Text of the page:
Hillary Family Crest, Coat of Arms and Name History
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The name Hillary brought to England in the great wave of migration following the Norman Invasion of 1066. It comes from the old given name Hillary, which originally acquired from the Latin personal name Hilarius, which means cheerful glad, happy and joyful. More common variations are: Hilary, Hillhary, Hillarry, Hillaroy, Hillarey, Hillairy, Hiillary, Hillaery.
The surname Hillary first found in Norfolk where they held a family seat from very early times and granted lands by Duke William of Normandy, their true Lord, for their distinguished assistance at the Battle of Hastings in 1066 AD. Hilary (c.1110-1169) was an old Priest of Chichester.
Some of the people with the name Hillary who arrived in the United States in the 17th century included Susan Hillary, who landed in Virginia in 1652. Nicholas Hillary, who settled in Nevis in 1654. William Hillary, who settled in Virginia in 1654. Susanna Hillary, who arrived in Virginia in 1655, and Thomas Hillary, who landed in Maryland in 1661. Some of the people with the surname Hillary who arrived in the United States in the 18th century included Samuel Hillary, who arrived in Philadelphia, Pennsylvania in 1711. John Hillary, who settled in Charles Town in 1767. George Hillary, who landed in Savanna(h), Georgia in 1793.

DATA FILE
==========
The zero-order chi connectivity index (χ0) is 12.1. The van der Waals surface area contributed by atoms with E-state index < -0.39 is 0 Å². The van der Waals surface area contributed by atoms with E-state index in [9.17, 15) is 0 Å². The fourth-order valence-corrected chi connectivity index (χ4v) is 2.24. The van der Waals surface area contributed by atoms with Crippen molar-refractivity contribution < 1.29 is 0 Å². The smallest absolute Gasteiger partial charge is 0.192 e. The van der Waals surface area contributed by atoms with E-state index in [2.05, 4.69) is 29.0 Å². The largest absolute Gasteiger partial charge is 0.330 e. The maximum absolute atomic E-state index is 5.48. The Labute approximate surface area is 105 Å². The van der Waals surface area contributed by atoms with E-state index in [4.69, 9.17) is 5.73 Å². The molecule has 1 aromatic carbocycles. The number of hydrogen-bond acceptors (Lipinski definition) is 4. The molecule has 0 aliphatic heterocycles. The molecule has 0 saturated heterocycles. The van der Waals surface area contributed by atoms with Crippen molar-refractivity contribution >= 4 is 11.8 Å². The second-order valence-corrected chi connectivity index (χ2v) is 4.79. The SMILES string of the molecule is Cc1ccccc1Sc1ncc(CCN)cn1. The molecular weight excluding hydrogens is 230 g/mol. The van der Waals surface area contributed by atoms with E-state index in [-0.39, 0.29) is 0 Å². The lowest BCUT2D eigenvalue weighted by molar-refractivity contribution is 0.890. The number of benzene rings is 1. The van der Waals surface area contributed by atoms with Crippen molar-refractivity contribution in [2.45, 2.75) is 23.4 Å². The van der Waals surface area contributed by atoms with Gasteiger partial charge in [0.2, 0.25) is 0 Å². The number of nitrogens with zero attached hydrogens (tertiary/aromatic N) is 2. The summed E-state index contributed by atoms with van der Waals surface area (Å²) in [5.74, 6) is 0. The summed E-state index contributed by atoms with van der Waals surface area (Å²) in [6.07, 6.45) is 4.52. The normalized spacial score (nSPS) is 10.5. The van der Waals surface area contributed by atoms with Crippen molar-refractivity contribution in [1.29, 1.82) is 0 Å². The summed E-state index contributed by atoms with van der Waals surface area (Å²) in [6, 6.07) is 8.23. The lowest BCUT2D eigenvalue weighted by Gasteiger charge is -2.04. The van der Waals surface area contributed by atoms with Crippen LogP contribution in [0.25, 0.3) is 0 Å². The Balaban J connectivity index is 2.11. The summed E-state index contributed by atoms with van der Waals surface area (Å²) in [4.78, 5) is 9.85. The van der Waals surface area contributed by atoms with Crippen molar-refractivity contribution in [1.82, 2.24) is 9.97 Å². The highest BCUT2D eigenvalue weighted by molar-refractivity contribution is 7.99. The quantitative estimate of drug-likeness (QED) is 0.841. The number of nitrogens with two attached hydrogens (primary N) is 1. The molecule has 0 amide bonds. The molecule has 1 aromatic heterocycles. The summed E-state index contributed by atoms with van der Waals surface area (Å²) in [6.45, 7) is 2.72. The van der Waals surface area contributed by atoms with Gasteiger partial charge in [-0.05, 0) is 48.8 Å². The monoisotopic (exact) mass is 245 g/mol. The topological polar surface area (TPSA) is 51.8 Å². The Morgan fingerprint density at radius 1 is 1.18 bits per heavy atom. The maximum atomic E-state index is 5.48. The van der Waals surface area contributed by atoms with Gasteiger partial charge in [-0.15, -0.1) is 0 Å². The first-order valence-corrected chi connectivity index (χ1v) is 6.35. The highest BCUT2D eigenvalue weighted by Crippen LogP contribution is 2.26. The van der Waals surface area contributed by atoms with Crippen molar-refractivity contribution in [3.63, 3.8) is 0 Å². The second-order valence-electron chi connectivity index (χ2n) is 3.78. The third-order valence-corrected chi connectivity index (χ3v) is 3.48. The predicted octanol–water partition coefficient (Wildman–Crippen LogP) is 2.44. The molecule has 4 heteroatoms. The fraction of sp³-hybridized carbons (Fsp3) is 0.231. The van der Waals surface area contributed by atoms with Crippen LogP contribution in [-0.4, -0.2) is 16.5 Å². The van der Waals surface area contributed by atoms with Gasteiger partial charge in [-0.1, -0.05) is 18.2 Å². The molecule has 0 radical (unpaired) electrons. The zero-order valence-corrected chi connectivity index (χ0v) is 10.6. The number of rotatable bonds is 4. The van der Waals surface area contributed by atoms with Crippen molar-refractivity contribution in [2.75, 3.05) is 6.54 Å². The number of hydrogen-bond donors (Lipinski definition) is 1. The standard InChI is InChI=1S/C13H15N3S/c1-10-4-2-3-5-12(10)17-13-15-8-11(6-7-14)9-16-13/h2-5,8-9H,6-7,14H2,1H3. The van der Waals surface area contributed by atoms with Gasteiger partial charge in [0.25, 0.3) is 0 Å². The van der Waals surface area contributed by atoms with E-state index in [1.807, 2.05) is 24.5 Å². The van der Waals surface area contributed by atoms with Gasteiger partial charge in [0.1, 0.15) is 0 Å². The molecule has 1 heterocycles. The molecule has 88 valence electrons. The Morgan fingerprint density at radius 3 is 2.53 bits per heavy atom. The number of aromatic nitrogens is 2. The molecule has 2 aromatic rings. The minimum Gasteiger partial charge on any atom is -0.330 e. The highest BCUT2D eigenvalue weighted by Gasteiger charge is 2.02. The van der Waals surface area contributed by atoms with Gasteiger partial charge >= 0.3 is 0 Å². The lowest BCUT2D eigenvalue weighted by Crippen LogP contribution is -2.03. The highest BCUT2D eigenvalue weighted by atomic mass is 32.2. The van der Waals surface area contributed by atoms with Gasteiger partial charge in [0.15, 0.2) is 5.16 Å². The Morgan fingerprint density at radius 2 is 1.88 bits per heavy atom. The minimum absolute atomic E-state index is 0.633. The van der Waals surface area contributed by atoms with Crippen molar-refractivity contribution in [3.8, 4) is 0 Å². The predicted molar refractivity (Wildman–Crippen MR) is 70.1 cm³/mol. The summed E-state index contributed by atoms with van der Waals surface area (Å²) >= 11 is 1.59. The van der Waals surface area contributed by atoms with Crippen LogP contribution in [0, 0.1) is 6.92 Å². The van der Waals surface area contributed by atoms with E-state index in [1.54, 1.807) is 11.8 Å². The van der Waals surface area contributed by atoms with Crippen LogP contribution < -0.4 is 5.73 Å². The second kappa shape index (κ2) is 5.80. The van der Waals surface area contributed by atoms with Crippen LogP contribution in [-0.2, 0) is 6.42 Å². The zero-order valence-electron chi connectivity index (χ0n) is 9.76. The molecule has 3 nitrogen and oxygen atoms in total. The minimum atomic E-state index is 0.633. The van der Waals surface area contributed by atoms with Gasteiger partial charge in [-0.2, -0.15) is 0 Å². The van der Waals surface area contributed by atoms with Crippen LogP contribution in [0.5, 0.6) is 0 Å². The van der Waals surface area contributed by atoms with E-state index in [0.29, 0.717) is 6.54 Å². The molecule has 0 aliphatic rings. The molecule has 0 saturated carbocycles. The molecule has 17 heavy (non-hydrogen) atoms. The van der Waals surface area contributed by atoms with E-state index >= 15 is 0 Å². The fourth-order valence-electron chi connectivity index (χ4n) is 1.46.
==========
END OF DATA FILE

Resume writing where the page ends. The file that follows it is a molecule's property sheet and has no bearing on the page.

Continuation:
Blazons & Genealogy Notes
1) (Danbury Place, co. Essex, afterwards of Rigg House, co. York, bart., extinct 1855). Ar. three fleurs-de-lis sa. betw. six crosses crosslet az. a bordure of the second. Crest—Out of a mural crown gu. a cubit arm armed ppr. garnished and the joints embattled or, the gauntlet holding a chevaltrap of the last, round the arm a scarf vert. Supporters—Two lions ar. each gorged with a collar or, fimbriated sa. charged with a fleur-de-lis betw. two crosses crosslet of the last. Motto—Virtuti nihil invium.
2) (co. Leicester). Sa. crusily three fleurs-de-lis and a bordure engr. ar.
3) (Daver, co. Norfolk). Ar. a fesse chequy or and sa. (another, of the first and sa.) in chief a mullet of the third.
4) (co. Norfolk). Ar. a fesse counter-componee or and gu.
5) (Hadley, co. Suffolk). Same Arms, a mullet sa. for diff.
6) Sa. three crosses crosslet, two and one, and five fleurs-de-lis ar. one, two, and two.
7) Ar. six crosses crosslet fitchee sa. three, two, and one.
8) (co. Warwick, and Maringe, co. York). Ar. three fleurs-de-lis az. betw. six crosses crosslet fitchee sa. a crescent gu. for diff. Crest—A cubit arm erect in armour ppr. holding in the gauntlet a caltrap ar. round the arm a sash vert.
9) Ar. semee of crosslets sa. three fleurs-de-lis of the last. Crest—A griffin’s head holding in the beak a key ppr.